How to Clean a Traditional Humidifier

    Regularly cleaning your humidifier is a critical step to ensure humidifier safety. Without a regular cleaning schedule, your humidifier is prone to develop harmful humidifier mold and bacteria that could ultimately be released into your living environment. In addition, maintaining a clean humidifier will increase the longevity of your device providing healthy, hydrated air to you and your family for years to come.

    Effectively cleaning your humidifier requires 5 basic steps. Depending on the type and model of humidifier you own, you may require a different series of steps to get an effectively clean humidifier. Make sure to reference your user manual for exact directions and guidelines.

    Here are the 5 general steps required to clean your humidifier:

    1. Disassemble your humidifier. Make sure to unplug your device and dump any remaining water from the water tank. Place on a towel to dry.
    2. White vinegar soak. Pour the vinegar into the base of your humidifier up to the brim. Let it soak for 30 minutes. Fill your humidifier water tank halfway with vinegar and shake for 1-2 minutes. Let the solution soak for 30 minutes. Fill a medium-sized bowl with vinegar and place any smaller parts from your device into the bowl to soak for 30 minutes.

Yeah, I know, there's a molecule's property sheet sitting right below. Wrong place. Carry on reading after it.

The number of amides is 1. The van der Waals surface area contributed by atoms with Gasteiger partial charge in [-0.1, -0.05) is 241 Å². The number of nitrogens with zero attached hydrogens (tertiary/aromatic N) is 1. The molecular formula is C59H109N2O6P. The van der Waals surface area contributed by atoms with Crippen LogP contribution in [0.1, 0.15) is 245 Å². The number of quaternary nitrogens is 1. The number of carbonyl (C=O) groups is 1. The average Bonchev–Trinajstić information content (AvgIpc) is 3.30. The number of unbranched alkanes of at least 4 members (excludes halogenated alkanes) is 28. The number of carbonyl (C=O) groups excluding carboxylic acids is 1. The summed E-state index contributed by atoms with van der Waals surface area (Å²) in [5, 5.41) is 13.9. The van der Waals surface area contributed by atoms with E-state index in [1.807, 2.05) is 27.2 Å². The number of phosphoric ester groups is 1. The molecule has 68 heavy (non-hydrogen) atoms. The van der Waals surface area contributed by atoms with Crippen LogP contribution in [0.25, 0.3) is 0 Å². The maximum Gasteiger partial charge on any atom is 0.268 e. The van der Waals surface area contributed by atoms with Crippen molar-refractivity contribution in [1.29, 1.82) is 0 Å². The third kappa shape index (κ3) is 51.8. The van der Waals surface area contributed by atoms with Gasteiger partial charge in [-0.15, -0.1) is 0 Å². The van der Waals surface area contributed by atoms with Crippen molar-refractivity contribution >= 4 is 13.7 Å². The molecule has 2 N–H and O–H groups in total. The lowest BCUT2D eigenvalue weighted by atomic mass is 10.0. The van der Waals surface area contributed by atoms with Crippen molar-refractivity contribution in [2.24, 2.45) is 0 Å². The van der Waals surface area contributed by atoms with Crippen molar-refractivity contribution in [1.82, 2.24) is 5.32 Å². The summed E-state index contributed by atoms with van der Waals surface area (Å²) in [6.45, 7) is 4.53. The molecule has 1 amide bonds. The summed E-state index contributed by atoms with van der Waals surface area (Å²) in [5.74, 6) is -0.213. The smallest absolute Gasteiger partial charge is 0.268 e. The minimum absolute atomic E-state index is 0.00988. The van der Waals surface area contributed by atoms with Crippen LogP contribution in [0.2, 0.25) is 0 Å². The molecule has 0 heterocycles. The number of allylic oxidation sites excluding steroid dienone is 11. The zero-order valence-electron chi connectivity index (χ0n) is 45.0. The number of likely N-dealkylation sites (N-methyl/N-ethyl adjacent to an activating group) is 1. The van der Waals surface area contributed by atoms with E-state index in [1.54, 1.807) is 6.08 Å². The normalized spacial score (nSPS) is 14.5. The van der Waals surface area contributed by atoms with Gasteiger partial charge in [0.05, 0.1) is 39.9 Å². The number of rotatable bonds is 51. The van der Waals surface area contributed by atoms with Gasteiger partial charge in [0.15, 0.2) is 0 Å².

3. Scrub. Dump the vinegar from each of your humidifier components. Grab a small scrub brush and carefully scrub your humidifier components to loosen any built-up dirt or bacteria that has crusted to the sides of your device. 
    4. Carefully wipe down the exterior. Grab a small sponge and soak it in vinegar. Wipe down any non-electrical part of your device. 
    5. Rinse and dry your device. Run your humidifier components under fresh tap water avoiding any electrical parts of your device. Place the components on a dry towel and let them air dry.  

    Cleaning Your Canopy Humidifier

    You can clean your Canopy humidifier in the dishwasher.

    Traditional humidifiers breed humidifier mold and bacteria in the water tank. Canopy Humidifiers have unique, anti-mold technology that actually stops humidifier mold from growing. No humidifier mold, no worries. 

    We also understand just how busy life can get, so we designed our humidifier to fit your lifestyle. Cleaning your Canopy Humidifier could not be any easier. Just disassemble your Canopy Humidifier and place the tray, the water tank, and the cap in the dishwasher and you’re done. It’s seriously that easy!